About: Style Conventions

This course follows a strict style guide in order to make sure the example code is consistent and easy to follow. This is intended to help guide students without potentially distracting changes in form.

This style guide describes the conventions used in this course, along with the reasoning on why any contentious choices were made.

It is important to note that these are not meant to serve as an overall style guide: in particular, some of the choices in structure are solely made for the sake of teaching, and are not choices that necessarily should be replicated in code outside of this course.


  1. Variables should be camelCased.
    • let myValue
  2. Functions should be camelCased.
    • function helloWorld() {
  3. Namespaces should be all lowercase, and generally a single word.
    • namespace game {
  4. Descriptive variable names are highly preferred, even for simple functions. Coming up with a descriptive name for each variable gives students time to reflect on their code, and identify what exactly they are intending to do with each variable.
    • Exception: variables with short names due to convention or accuracy (e.g.: i j and k for ||loops:for|| loops, or x and y) do not need to be extended, as the short name is descriptive enough on it’s own


  1. Four spaces are used per indent.
  2. Single Indents are used to indicate a new ‘block’ of code, generally surrounded by curly braces {}.
  3. Double Indents are used to indicate a line that is continuing from the previous line.
    • Exception: template strings will be indented as needed.
  4. Operations should be surrounded by whitespace.
    • 7 * 6
  5. Parentheses should be surrounded by whitespace on the outside, but not inside.
    • if (true) {


  1. Semicolons are used to end each statement. This is meant to give a strong indication of where a line of code begins (the beginning of a line), and where it ends (at the semicolon).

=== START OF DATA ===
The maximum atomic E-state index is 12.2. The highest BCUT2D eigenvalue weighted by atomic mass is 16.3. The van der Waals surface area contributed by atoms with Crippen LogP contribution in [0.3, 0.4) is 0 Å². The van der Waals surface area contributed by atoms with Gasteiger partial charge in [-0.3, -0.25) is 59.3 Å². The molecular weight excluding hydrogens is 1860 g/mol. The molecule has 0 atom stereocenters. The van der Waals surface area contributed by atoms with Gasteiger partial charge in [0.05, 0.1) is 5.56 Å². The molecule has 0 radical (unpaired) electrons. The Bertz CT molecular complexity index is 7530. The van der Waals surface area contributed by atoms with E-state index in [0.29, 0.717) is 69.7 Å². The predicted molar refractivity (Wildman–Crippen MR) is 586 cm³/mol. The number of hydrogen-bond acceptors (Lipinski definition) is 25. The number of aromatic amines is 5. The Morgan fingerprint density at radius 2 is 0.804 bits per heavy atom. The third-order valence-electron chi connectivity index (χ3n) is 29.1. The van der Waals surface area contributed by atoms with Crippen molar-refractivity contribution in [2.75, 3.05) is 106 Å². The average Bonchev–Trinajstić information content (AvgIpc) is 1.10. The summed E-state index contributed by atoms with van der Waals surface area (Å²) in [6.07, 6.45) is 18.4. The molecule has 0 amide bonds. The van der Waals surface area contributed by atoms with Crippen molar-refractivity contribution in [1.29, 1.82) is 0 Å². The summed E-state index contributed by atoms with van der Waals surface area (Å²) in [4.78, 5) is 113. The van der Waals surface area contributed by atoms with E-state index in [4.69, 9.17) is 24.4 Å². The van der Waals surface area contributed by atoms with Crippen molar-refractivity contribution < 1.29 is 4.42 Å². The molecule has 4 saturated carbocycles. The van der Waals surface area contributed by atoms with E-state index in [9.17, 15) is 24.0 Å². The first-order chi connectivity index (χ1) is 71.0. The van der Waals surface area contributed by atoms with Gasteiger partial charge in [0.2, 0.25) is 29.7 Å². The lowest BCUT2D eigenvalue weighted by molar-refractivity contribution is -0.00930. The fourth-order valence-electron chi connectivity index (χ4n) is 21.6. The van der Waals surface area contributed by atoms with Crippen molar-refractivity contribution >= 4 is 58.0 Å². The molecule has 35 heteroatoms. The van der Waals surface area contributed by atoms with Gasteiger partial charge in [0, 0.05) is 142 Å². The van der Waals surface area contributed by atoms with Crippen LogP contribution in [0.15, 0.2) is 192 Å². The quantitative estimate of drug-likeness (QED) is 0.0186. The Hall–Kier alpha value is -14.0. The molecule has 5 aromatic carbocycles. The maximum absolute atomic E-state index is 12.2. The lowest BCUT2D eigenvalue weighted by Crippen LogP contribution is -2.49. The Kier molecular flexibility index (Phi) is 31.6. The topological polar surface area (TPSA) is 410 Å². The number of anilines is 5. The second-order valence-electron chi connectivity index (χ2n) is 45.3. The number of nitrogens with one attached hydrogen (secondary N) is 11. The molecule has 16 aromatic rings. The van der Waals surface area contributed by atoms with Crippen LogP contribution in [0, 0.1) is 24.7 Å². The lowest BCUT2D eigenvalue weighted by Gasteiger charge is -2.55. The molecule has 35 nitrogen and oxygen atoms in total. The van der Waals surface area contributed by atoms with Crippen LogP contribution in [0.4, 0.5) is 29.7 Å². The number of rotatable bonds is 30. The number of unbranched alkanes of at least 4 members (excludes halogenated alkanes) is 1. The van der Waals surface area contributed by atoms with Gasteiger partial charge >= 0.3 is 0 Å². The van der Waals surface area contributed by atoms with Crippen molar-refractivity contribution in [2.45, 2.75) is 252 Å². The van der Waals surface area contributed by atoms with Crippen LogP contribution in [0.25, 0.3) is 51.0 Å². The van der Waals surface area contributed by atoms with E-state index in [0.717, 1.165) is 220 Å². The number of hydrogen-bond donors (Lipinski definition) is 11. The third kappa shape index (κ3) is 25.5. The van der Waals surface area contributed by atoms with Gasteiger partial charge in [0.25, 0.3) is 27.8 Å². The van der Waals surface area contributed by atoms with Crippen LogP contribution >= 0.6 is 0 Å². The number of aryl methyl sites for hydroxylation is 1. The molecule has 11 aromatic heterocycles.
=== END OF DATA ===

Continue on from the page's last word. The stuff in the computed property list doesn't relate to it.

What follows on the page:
2. ‘Normal’ Functions are strongly preferred over arrow functions. This includes anonymous functions.
    • function () {} is used over () => {}
  3. Anonymous functions are preferred over named functions when being passed as parameters, except in the case of redundancy.


  1. Single line conditionals and loops are not covered and avoided. Especially for new programmers, omitting semicolons and using the single line form can often lead to confusing and hard to diagnose bugs.
  2. Namespaces are used in a non-standard way on occasion. Generally, namespaces should avoid having code that runs on it’s own, as this can lead to code where it’s non-trivial to identify what is running, and in what order.
  3. Types are used for almost every variable declaration. This is done for consistency, and to make sure students are away of the types of variables, and don’t need to try to infer the type.
    • Exception: loop variables in a for loop are commonly left as inferred types.

In the case study in particular, some sections have top level code in the namespaces. his is done to allow for an easy way to indicate which sections of the case study students are meant to modify, and allow for some introduction of encapsulation - where students can ignore other segments of the code and focus on what applies within that section of the game.

Encapsulation can be done in other, more appropriate ways: for example, with nested functions and object oriented programming. In the case of the case study, though, this would lead to some problems; students would have to go back and forth between multiple sections of code for each task, and not have a single place to look for a given feature. Context switching can be particularly hard for beginning developers, so this is avoided by using namespaces in an unorthodox and non-ideal fashion.


  1. Single line comments are used to indicate the behavior of potentially confusing code. Note that what might be confusing differs from person to person, so this is likely to be overdone in this course for non-trivial code snippets to cover a wide variety of users.
  2. Comments for functions follow the format described in the section on Function Comments. These are generally similar to JavaDoc and JSDoc style comments.


  1. As this course does not cover object oriented programming (beyond what is necessary to describe creating objects), instance methods are described as functions in much of the course.